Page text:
to a spasm is one or more generalized, high-voltage slow or sharp-slow waves followed by abrupt voltage attenuation of background activity lasting from 1 to several seconds, the so-called electrodecremental event (Figure 12-6) (17). Type of spasm does not always correlate well with a particular EEG ictal pattern, and neither do all spasms have EEG correlates. EEG and clinical improvement usually parallel one another, but they may be dissociated.
Electroencephalography is crucial for accurate classification of different forms of epilepsy. The following are brief descriptions of EEG findings in the more common epileptic syndromes encountered in childhood.
Infantile Spasms (West Syndrome)
The EEG is always abnormal, grossly so if obtained when seizures are well established. Gibbs and Gibbs (14) identified the most characteristic pattern, hypsarhythmia, which consists of high-voltage, irregular slow waves occurring asynchronously and randomly over all head regions, intermixed with spikes and polyspikes from multiple independent loci (Figure 12-5). fiVariations of the pattern (modified hypsarhythmia) occur in up to 10% to 15% of children with infantile spasms (15). These other abnormalities, however, are more likely to occur in older infants or if the EEG is performed later in the course of the disorder. Like infantile spasms, hypsarhythmia is age-specific. It is usually most pronounced in slow-wave sleep and may disappear completely in REM. Ictal recordings show various patterns (16), but the most common accompaniment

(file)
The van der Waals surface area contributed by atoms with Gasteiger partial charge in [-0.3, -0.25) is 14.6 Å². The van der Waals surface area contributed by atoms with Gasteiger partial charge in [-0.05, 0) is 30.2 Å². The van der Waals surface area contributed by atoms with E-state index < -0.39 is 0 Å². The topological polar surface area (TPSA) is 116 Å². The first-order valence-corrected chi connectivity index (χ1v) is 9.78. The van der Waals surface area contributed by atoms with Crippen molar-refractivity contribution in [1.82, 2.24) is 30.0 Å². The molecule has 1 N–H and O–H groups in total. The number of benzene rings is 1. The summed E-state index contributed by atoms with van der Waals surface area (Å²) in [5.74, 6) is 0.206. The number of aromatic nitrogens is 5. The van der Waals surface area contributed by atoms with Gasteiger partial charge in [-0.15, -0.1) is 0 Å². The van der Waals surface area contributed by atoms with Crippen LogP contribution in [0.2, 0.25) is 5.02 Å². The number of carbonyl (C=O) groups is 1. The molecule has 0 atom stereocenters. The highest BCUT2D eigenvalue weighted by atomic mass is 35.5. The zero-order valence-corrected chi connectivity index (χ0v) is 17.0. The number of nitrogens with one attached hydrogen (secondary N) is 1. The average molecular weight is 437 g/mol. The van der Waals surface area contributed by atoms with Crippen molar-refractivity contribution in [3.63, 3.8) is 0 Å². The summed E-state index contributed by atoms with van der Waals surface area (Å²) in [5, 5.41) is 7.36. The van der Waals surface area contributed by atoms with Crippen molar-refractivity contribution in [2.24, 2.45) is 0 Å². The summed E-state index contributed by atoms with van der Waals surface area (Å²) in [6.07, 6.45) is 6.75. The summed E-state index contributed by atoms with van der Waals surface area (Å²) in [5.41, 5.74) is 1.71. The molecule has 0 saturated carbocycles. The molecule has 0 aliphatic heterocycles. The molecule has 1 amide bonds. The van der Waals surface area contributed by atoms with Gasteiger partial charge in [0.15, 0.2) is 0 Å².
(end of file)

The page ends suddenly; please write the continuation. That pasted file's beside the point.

EEGs are rarely normal in untreated children with childhood absence epilepsy (formerly referred to as petit mal epilepsy), and hyperventilation is particularly effective in provoking the characteristic EEG abnormality. In fact, repeated normal EEGs in a child with lapse attacks argue strongly against a diagnosis of childhood absence epilepsy. Each absence seizure is accompanied by generalized, symmetric, stereotyped 3- to 4-Hz spike-wave activity (Figure 12-7A). Background activity is otherwise normal or near normal. Sleep produces striking effects on appearance of the epileptiform activity (Figure 12-7B). Classic features are lost, and instead epileptiform bursts are fragmented, are of shorter duration, and contain more single spikes and multiple spikes.
Spike-wave paroxysms begin abruptly, producing immediate alteration in the child's responsiveness (18). Conversely, when the 3-Hz spike-wave discharge ends, the child's behavior becomes normal at once (18). Detailed analysis of motor and cognitive effects reveals differences in their time course and evolution
7 mos F
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